The city of Cortez may soon roll out a pilot program designed to bring more affordable internet services to residents.
At a City Council workshop on Tuesday, Rick Smith, general services director announced his plan to test the feasibility of the city becoming an internet services provider. Now, the city has installed fiber networks in several areas, but relies on outside service providers to connect businesses to the internet. Smith said the pilot project’s goal would be to find out whether it is feasible for the city to provide its own internet services to more people.
City Manager Shane Hale said the staff is exploring alternatives to the city’s current open access network, which connects all the government buildings and many of the businesses in town to high-speed internet, with the help of providers like Fast Track Communications and Data Safe Services. But finding private businesses willing to provide internet services to residential areas has been trickier, he said, because of the amount of maintenance involved.
“We found that there were very few providers that actually wanted to go Fiber to the Home,” he said. “Homeowners are a lot of work.”
He said the city already provides some organizations, such as Montezuma-Cortez Re-1 School District and Southwest Memorial Hospital, with its own direct fiber network. While he said the government will probably stay with its open access network for the rest of the city, the pilot program could expand the number of people on the direct network.
Smith suggested a new technology, devices called GigaCenters, could help with that goal. Gigacenters can connect to a wireless network without the need for electronics outside the building, he said, which makes them easier and cheaper for service providers to maintain. He suggested placing the devices in a few commercial and residential buildings to test how well they work.
“We need to get a real-world experience so we can understand what it’s really going to take to run that network,” he said.
City Council members were mostly in favor of the idea, but some of them raised questions about how the pilot would be implemented.
Mayor Pro Tem Ty Keel asked how Smith would decide who participates in the pilot program.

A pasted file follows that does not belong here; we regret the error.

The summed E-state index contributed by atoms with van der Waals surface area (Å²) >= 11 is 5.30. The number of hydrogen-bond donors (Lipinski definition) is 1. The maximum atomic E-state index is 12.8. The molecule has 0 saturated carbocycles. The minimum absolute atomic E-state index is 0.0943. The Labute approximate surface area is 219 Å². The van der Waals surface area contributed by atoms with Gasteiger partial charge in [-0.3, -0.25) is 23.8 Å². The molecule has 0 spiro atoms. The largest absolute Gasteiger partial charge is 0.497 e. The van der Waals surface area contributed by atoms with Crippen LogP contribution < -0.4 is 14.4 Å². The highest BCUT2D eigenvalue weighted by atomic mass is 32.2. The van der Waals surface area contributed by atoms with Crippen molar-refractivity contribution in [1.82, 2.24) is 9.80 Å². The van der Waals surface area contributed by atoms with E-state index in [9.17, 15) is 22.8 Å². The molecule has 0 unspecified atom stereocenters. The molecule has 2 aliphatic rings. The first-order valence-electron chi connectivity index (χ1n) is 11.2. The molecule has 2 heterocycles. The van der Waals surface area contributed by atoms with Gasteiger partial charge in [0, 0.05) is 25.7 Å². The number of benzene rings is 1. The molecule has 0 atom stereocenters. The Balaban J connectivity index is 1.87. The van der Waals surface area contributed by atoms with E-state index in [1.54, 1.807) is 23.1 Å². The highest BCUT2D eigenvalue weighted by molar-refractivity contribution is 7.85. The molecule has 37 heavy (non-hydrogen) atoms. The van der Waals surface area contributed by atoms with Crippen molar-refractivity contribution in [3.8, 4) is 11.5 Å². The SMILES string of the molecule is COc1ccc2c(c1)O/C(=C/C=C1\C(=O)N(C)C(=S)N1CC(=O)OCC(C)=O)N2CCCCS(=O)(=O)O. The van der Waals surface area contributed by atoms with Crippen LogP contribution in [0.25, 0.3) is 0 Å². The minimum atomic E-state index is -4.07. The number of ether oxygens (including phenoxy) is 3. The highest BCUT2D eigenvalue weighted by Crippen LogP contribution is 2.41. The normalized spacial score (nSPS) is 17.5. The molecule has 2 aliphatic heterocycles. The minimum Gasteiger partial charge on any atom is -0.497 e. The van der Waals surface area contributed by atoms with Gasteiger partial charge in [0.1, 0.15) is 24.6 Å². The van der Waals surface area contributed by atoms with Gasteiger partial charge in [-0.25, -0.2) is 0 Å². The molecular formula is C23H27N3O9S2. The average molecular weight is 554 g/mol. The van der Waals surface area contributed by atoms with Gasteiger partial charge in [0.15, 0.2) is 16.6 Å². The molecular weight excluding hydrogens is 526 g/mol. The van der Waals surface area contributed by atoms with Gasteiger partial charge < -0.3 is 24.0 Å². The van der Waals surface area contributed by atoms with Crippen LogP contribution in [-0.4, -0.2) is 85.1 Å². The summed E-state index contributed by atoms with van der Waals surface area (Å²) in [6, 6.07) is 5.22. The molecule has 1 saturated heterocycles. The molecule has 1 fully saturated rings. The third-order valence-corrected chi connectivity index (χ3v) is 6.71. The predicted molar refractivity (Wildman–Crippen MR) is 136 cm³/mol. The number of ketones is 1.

It will be limited to areas that already have fiber installed, Smith said, but he added that he already knows of several people and businesses who want to be a part of it.
City attorney Mike Green asked about potential legal issues with the program, and urged Smith to put a detailed plan, including his department’s price model, in writing before it starts. He said that would help the city avoid claims of favoritism or unfairness.
Smith said he was considering a price model that would offer 100 mbps of bandwidth for $60, but he didn’t offer many details about who would qualify for the program or how long it would last.
Mayor Karen Sheek said she hoped the program would lead to the city taking a more active role in internet services.
“I’m so glad that we’ve reached this point because for a long time, I’ve felt that the city should be an ISP,” she said.
She and Smith both said they believed the city, which wouldn’t need to make a profit from the service, could offer cheaper internet than most other providers. Smith said the pilot program will reveal whether it can offer those services to all residents, or just a few.
Other actionAlso during Tuesday’s workshop, the City Council:
Turned down a request for funds from the Mancos Future Farmers of America chapter.Agreed to include the cost of the city’s new entryway signs and a new salt shed near the Cortez Service Center on the city’s revised 2018 budget. Hale said the expenses, which total $50,000 and $110,000 respectively, were left off the budget by mistake.Agreed to award $750 to Habitat for Humanity of Montezuma County to help cover the permit fees for building its first new home in Cortez.Agreed to allow the Montezuma Community Economic Development Association to serve alcohol, in accordance with city regulations, at an April 24 conference it plans to hold in City Hall.